Monday, April 30, 2012

Movie Review: 'Summer of '42'

Summer of ’42 (1971)

Part One: An Overview of Summer of '42

Nothing from that first day I saw her, and no one that has happened to me since, has ever been as frightening and as confusing. For no person I've ever known has ever done more to make me feel more sure, more insecure, more important, and less significant.

In everyone's life, I often think, there is a Summer of '42 (or '52, or '62, and so on....), a time in which we discover the joys and sorrows of growing up...and falling in love. There are hijinks and pranks, jokes and playful insults...and always the bonds of friendship.

But sometimes, in those days of discovery and self-awareness, we feel the angst of that first attraction, the bittersweet highs and lows of falling seriously in love for the first time – sometimes with the right person, sometimes not. And of course, we feel the heartbreak of losing that cherished love...wondering what on Earth happened.

Based on an actual event in screenwriter Herman Raucher's life, Robert Mulligan's 1971 classic is one of those rare coming-of-age movies that stands heads and shoulders above those sex-obsessed, raunchy teen-oriented films (Private Lessons, Meatballs) that were released in later decades.

 Starring Gary Grimes as Hermie, Jerry Hauser as Oscy, and Oliver Conant as Benjie and featuring the luminous Jennifer O'Neill as Dorothy, this lyrical, hysterically funny and heartbreakingly poignant film will elicit both laughter and tears from all but the most stone-hearted viewer.

Summer of '42's plot revolves around the Terrible Trio of Hermie, Oscy, and Benjie, who live on a small island off the East Coast of the United States. It's the summer after Pearl Harbor, and all the men of military age are going off to the various fronts to fight the Axis powers. One of these is Dorothy's husband, Pete.

For Hermie, this opens up a whole world of possibilities. For in between all the usual boyish things he's done with Oscy and Benjie -- raiding the Coast Guard station, teasing each other, and trying to find out everything there is to know about sex, he's also fallen deeply in love with Dorothy. He spends time at her house, making himself useful by bringing in the groceries or helping her fix things...the "How do you like your coffee?" scene is a gem, evoking all those memories of how far we young guys would go to impress that "special" girl:

Dorothy: Oh, you drink coffee, don't you?
Hermie: [trying to sound like an adult] ... I consume a couple of cups a day.
Dorothy: Well, I have milk.
Hermie: Oh, no. I take it black.

But before this movie fades to black to the strains of Michel Legrand's "The Summer Knows/Theme from Summer of '42," Hermie will learn that even heaven-sent (in this case, Pete's demise) opportunities come with a heavy price. Even though Hermie's fondest dream does come true (and the scenes of the preliminaries are among the funniest, particularly the purchase of a condom!), the results are somewhat sobering...and heartbreaking

Mulligan (To Kill a Mockingbird) and Raucher carefully balance the comedic and romantic elements so that one doesn't overwhelm the other. Grimes, Hauser, and Conant are very believable as the Terrible Trio; guys watching this film will probably look back on their teenage years and see shadows of their best friends – or themselves – in Hermie, Oscy, or even Benjie.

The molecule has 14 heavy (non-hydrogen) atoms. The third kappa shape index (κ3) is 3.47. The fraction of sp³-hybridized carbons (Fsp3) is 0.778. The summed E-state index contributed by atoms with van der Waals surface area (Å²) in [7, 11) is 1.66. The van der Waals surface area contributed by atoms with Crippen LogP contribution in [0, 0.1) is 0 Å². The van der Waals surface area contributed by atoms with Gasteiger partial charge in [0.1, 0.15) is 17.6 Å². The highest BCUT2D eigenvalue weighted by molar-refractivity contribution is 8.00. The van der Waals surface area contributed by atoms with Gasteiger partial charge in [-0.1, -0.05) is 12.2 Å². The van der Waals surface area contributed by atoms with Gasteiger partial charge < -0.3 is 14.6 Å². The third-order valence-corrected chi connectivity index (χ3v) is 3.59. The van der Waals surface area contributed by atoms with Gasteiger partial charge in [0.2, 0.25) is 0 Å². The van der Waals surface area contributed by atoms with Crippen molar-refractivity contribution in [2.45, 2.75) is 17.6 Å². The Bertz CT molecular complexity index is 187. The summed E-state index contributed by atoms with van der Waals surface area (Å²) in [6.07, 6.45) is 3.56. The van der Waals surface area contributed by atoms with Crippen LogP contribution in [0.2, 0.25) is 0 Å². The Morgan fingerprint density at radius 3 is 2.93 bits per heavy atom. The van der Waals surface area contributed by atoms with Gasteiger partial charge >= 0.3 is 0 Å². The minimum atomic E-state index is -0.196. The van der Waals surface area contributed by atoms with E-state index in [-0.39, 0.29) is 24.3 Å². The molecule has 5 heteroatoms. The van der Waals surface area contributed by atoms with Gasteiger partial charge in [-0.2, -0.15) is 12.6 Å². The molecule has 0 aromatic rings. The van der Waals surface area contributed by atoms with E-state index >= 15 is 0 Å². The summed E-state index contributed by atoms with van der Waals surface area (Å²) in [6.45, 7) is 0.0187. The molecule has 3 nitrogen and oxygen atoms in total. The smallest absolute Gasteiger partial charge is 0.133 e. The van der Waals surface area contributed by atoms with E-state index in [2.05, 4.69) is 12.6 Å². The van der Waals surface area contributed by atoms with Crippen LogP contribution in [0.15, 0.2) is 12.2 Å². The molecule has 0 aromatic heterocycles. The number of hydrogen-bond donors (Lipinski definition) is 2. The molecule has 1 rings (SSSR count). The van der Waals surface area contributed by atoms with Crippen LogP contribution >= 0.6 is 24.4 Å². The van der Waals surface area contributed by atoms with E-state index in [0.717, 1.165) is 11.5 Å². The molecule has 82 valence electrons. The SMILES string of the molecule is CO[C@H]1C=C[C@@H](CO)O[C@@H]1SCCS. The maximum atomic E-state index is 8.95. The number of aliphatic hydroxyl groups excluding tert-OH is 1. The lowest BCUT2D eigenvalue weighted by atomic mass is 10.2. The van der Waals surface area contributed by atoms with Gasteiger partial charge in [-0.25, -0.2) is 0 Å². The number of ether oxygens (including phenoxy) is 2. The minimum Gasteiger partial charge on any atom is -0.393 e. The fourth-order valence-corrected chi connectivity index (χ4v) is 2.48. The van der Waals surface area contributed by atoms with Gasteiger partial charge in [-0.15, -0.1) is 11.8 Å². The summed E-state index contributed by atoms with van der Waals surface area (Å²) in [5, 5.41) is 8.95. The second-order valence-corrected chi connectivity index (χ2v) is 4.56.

Of course, Jennifer O'Neill's participation in this film is what gives the film its emotional core, for what was going to be simply a movie about Herman Raucher's best friend Oscy (who was killed in Korea the same day Raucher turned 24) inevitably became entwined with Hermie's desperate love for Dorothy and the bittersweet consummation of that brief but life-changing relationship. O'Neill, whose subsequent career failed to live up to expectations after this film, plays Dorothy with warmth, charm, and grace, so in love with her soldier-husband that she can't see Hermie's in love with her. Her simplicity and openness are what draws Hermie (and most viewers) to her, and when tragedy strikes in the shape of that War Department telegram (WE REGRET TO INFORM YOU THAT YOUR HUSBAND...), we know deep down why she turns to Hermie for solace and bittersweet love.

Part Two: Love, Laughter, and Tears

Oscy: Not even the BEST of friends go halfsies on a rubber.

I was 17 years old when I first saw Summer of '42; I had become aware of its existence when I saw a framed cover from the paperback edition of the novelization hanging on one of the walls of the English Department at South Miami that same year. It was late one summer night, one of those hot South Florida nights when the air conditioner keeps on running because it's warmer outside than the thermostat's 78-degree setting. I was having trouble sleeping...between dealing with my feelings of unrequited love for a girl named Mary Ann Pena and worrying about the upcoming stresses of my junior year, insomnia was more the rule rather than the exception.

That night I had already read from several books, so I wandered downstairs to where the main TV was, and still is, strategically placed in the kitchen/dining room area. I didn't know what was on that Saturday night; the TV Guide was out of reach in my mom's room and I didn't want to risk waking her up just to see what was playing at 11:30 p.m. I decided to turn the set on, adjust the volume so that it wouldn't wake my mother up, and flipped the channel to the CBS affiliate, WTVJ.

Just in time, too, for the Late Show promo was ending and the Warner Bros. logo was fading to a nostalgia-laced main title that identified the film as a Robert Mulligan film with a now-familiar name, Summer of '42.